It’s (L)amazing! Eric Lamaze repeats his victory in the Turkish Airlines-Prize of Europe
When Canada’s Eric Lamaze and his equally small and nimble Hanoverian-bred mare, Fine Lady, are in the jump-off, his fellow competitors have to keep on their toes. This was the case again today when the pair repeated last year’s victory in the Turkish Airlines-Prize of Europe. Despite exceptional conditions.
Petrus showed the CHIO Aachen no mercy today. Gale warnings and a storm that quite literally hit the Soers in a flash, led to all competitions having to be interrupted, including also the Turkish Airlines-Prize of Europe. Despite this, 20 pairs still managed to reach the jump-off. Hence 19 pairs, tried to stop last year’s winners, Eric Lamaze and Fine Lady, from claiming their second victory in the first highlight of the CHIO Aachen 201. In vain. Once again in 2017, the pair who claimed the bronze medal at the Olympic Games in 2016 opened their show with a victory. Lamaze and Fine Lady crossed the finish line clear in a time of 42.97 seconds – a time that it was possible to beat, as the Spanish rider Sergio Alvarez Moya and his horse Arrayan demonstrated, namely the pair galloped over the finish line in 42.27 seconds, unfortunately they had knocked over a pole though. That didn’t happen to Fine Lady. The small mare seems to double in size when she enters the ring. Where other horses make up time with their huge canter strides or lose time because they haven’t got a big stride, she beats the clock with her agility. Last year, Eric Lamaze opted not to competing with the mare in the Grand Prix because the Olympic Games were imminent. However, this year he has set his course for Sunday’s highlight: “I already said to myself before the competition: If Fine Lady jumps well today, I will ride her on Sunday in the Rolex Grand Prix.” And she certainly did go well.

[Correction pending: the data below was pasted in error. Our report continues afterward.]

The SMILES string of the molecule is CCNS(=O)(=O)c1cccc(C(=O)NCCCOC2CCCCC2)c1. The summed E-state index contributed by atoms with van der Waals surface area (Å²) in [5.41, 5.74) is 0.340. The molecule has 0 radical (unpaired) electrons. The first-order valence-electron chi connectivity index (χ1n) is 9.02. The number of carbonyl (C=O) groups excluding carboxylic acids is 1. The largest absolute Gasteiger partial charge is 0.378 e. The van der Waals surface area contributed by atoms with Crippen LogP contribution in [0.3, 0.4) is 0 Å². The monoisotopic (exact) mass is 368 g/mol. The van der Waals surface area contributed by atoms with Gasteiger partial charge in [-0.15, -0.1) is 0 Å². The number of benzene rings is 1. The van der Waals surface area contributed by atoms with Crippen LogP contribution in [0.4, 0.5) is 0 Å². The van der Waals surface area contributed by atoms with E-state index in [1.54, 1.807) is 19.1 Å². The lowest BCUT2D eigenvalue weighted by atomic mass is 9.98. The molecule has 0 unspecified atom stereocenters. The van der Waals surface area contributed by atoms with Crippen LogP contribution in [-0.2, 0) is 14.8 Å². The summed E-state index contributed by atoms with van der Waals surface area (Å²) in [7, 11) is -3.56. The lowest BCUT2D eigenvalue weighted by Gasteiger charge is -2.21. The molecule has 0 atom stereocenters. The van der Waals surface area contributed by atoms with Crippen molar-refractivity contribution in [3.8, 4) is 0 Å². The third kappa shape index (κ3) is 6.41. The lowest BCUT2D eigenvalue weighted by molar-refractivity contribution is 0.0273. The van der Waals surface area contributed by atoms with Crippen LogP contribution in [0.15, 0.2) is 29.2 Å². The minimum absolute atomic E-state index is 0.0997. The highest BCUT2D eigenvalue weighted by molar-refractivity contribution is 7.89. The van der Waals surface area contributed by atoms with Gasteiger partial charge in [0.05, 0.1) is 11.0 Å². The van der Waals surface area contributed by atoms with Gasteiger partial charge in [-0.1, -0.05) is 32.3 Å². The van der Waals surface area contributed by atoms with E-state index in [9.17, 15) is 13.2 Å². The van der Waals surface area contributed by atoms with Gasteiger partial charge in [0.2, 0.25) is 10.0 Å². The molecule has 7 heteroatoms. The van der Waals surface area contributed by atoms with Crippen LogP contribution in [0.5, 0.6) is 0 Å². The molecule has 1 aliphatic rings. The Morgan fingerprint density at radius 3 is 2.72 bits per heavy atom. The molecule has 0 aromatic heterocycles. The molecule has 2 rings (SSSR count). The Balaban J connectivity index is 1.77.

That definitely wasn’t easy today, as Ludger Beerbaum, who ranked second in the class emphasised. He was indeed lucky himself. The weather remained calm during his rounds with the Holsteiner mare, Chiara. Other fellow colleagues weren’t as fortunate: “The sky had gone very dark quite a while before. That scares the horses! And then the noise the hooves made in the wet grass after the rain. That is particularly difficult for younger horses. If it hadn’t been for the weather, I am sure we may have had 23/24 clears.” Beerbaum also stressed that nobody can do anything about such conditions and that everyone had done everything possible to protect the horses, riders and spectators.
Eric Lamaze reached the finish line a whole second faster than Ludger Beerbaum, whereas only one hundredths of second separated him and the Irish rider, Bertram Allen, who came third with Molly Malone. Allen took it with humour though, he hadn’t realised it was so close. He praised his horse, the 13-year-old Kannan daughter, whom he said he had already won a few Grand Prix with even in such poor weather conditions as today.
20 pairs in the jump-off – that also raised a few questions. Eric Lamaze’s explanation seemed plausible enough: “It was the opening qualifier for the Major, so it was to be expected that it would be difficult. But the best riders in the world are here, so there are always plenty of clear rounds. It was a difficult job for Frank Rothenberger to build a course that resulted in the right number of clear rounds, however it was a very fair course.”
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